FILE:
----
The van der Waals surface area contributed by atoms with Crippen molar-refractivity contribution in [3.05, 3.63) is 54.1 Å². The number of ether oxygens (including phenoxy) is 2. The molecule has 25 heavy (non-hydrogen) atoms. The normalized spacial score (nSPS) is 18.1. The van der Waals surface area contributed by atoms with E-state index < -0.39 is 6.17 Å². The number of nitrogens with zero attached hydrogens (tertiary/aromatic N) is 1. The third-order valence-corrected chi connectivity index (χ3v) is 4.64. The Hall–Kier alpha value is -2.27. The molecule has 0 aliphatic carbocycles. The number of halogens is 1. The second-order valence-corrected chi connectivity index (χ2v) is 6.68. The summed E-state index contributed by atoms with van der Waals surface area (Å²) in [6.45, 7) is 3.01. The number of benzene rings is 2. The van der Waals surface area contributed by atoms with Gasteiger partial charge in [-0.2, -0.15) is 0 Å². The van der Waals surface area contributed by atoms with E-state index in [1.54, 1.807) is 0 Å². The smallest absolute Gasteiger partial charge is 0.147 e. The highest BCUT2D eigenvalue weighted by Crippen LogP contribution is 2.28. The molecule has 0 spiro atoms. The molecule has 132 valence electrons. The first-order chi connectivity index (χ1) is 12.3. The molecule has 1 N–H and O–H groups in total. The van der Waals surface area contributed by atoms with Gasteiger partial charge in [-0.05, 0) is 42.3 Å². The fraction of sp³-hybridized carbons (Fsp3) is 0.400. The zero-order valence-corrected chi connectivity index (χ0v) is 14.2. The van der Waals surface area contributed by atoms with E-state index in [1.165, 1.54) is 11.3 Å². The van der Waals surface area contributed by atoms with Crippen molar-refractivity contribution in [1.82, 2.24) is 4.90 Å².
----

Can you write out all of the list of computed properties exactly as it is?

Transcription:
The van der Waals surface area contributed by atoms with Crippen molar-refractivity contribution in [3.05, 3.63) is 54.1 Å². The number of ether oxygens (including phenoxy) is 2. The molecule has 25 heavy (non-hydrogen) atoms. The normalized spacial score (nSPS) is 18.1. The van der Waals surface area contributed by atoms with E-state index < -0.39 is 6.17 Å². The number of nitrogens with zero attached hydrogens (tertiary/aromatic N) is 1. The third-order valence-corrected chi connectivity index (χ3v) is 4.64. The Hall–Kier alpha value is -2.27. The molecule has 0 aliphatic carbocycles. The number of halogens is 1. The second-order valence-corrected chi connectivity index (χ2v) is 6.68. The summed E-state index contributed by atoms with van der Waals surface area (Å²) in [6.45, 7) is 3.01. The number of benzene rings is 2. The van der Waals surface area contributed by atoms with Gasteiger partial charge in [-0.2, -0.15) is 0 Å². The van der Waals surface area contributed by atoms with E-state index in [1.54, 1.807) is 0 Å². The smallest absolute Gasteiger partial charge is 0.147 e. The highest BCUT2D eigenvalue weighted by Crippen LogP contribution is 2.28. The molecule has 0 spiro atoms. The molecule has 132 valence electrons. The first-order chi connectivity index (χ1) is 12.3. The molecule has 1 N–H and O–H groups in total. The van der Waals surface area contributed by atoms with Gasteiger partial charge in [-0.05, 0) is 42.3 Å². The fraction of sp³-hybridized carbons (Fsp3) is 0.400. The zero-order valence-corrected chi connectivity index (χ0v) is 14.2. The van der Waals surface area contributed by atoms with E-state index in [1.165, 1.54) is 11.3 Å². The van der Waals surface area contributed by atoms with Crippen molar-refractivity contribution in [1.82, 2.24) is 4.90 Å².